Sid Hartman
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The amazing thing about the first Super Bowl held in Minneapolis back in 1992 was the number of media people who, after visiting here for the big game, started to take regular vacations to the Twin Cities area.

Look for the same thing to happen after the game is held here in February, when Minneapolis will be put on the biggest television stage that the world has.

The exposure is unbelievable as more than 5,000 media members will be here and the Minneapolis dateline will be in papers all over the country and the world.

It is probably the one event that gives more exposure to a city than a Final Four, Stanley Cup Final, NBA Finals or World Series.

In 2016, the Su­per Bowl was by far the most-viewed tel­e­vi­sion e­vent in the country, with more than 111 mil­lion peo­ple tun­ing in. The next-clos­est e­vent was the Su­per Bowl post­game show, with 70 million view­ers.

Rest as­sured that the Wilf family, own­ers of the Vi­kings, are de­ter­mined to make this e­vent may­be the best Su­per Bowl ever held.

An­oth­er thing that the e­vent will do for this area is show­case U.S. Bank Stadium, and bring even more events to this city had the big show not been staged here.

NFL in con­trol

Les­ter Bag­ley, the Vi­kings ex­ec­u­tive vice pres­i­dent, said that while Min­ne­ap­olis will be the host city for the Su­per Bowl and the 10 days’ worth of events lead­ing up to the game, make no mis­take that this is an NFL pro­duc­tion — not a Vi­kings pro­duc­tion.

“There are sev­er­al hun­dred folks that come here for a cou­ple of months, work­ers that come in to get the sta­di­um and the ven­ue and e­vent set up,” Bag­ley said. “The NFL events of­fice, which is [NFL Seni­or Vice Pres­i­dent] Peter O’Reil­ly, who runs the Su­per Bowl, that crew will set up an of­fice very close to the sta­di­um. Right across the street from the sta­di­um they’ll have a for­mal of­fice in our of­fice build­ing. They’ll have four or five floors. It’s quite the pro­duc­tion and quite the en­ter­prise. They’re work­ing on se­cur­ing that right now.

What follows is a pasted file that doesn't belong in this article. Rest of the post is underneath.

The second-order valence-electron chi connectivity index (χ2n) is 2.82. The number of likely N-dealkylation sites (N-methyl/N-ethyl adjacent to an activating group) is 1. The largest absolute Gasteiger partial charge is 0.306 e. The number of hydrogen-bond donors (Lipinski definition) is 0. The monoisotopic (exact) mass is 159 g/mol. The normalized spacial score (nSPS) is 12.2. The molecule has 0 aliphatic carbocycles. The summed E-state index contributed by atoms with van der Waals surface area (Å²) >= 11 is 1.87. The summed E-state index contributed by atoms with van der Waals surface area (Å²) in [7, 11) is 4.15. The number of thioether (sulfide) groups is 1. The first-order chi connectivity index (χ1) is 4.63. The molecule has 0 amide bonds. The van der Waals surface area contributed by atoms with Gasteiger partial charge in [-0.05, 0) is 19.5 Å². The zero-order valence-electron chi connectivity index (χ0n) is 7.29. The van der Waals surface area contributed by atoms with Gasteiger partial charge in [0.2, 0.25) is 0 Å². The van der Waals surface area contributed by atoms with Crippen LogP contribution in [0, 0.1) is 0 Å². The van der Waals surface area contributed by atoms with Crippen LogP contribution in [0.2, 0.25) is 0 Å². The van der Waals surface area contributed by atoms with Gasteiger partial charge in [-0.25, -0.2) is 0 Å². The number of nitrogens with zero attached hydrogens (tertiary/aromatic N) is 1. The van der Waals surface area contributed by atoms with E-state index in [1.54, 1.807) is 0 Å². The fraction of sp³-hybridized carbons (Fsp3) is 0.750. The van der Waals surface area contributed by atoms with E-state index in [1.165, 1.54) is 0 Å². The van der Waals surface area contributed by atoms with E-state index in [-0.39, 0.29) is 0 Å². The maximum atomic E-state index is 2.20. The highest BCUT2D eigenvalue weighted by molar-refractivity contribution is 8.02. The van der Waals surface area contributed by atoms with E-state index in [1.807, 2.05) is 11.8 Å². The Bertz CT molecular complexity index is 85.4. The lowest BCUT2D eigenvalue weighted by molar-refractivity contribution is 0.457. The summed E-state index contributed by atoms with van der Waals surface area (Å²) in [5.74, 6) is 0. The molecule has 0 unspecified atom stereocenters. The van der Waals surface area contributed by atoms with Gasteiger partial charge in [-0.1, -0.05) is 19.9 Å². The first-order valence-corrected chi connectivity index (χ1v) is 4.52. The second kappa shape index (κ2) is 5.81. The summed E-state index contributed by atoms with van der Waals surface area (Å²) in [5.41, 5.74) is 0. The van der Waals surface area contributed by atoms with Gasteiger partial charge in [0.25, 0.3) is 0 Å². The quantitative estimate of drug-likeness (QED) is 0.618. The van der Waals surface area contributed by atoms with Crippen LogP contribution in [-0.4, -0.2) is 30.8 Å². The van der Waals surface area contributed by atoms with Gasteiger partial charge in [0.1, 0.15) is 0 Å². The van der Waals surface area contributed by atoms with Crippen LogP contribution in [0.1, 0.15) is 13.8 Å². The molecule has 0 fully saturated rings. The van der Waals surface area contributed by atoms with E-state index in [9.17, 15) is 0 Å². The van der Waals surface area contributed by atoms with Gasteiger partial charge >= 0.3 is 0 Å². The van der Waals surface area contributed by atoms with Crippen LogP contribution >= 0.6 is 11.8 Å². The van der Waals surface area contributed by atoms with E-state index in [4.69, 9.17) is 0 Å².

“A lot of work [will be] going on in the sta­di­um with add­ing seats and max­i­miz­ing the space. And there are the events and the lo­gis­tics and the traf­fic and work­ing with the local law en­force­ment.”

Most of the ma­jor pub­lic events will take place on Ni­col­let Mall, Bag­ley said, with “Su­per Bowl Live” be­ing the epicenter of the Su­per Bowl week.

“We’re going to put on a great show and intro­duce the world to Bold North and have some in­door/out­door ac­tives be­ing sched­uled, as well,” he said. “It’s a sig­nifi­cant eco­nom­ic im­pact to have a Su­per Bowl here, $400 mil­lion-plus. It’s going to be hec­tic with a lot of peo­ple in the mar­ket but a pret­ty good time of the year to have 100,000 peo­ple come into the mar­ket. Feb­rua­ry is not typ­i­cal­ly a great time for tour­ists, as you know.”

Mean­while, the Mall of America prob­a­bly will break every re­cord they’ve had for sales, be­cause the mall is going to be the host site for me­di­a day events and press con­fer­ences for the Su­per Bowl.

Tick­ets will be tough

While it is well-known that Su­per Bowl tick­ets are some of the most ex­pen­sive in the world, Bag­ley said that the prices won’t be set for a­while. The half­time per­form­er also won’t be named un­til later this fall.

When it comes to Vikings season ticket holders, Bagley said there is one way that they’ll have a much better chance to get seats at the game.

“In terms of Vi­kings sea­son tick­ets, the only op­por­tu­ni­ty Vi­kings sea­son tick­et hold­ers have is if the Vi­kings are in the Su­per Bowl — and let’s hope that’s the case — then there will be a pro­gram we’ll under­take,” he said. “But a­gain, the NFL takes all the tick­ets, and dis­tri­butes them and we’re work­ing with them on a lot­ter­y pro­gram that we’ll hope­ful­ly an­nounce in the next cou­ple of months a­bout how that will work.”

Sid Hartman can be heard on WCCO AM-830 at 8:40 a.m. Monday and Friday, 2 p.m. Friday and 10:30 a.m. Sunday. E-mail: shartman@startribune.com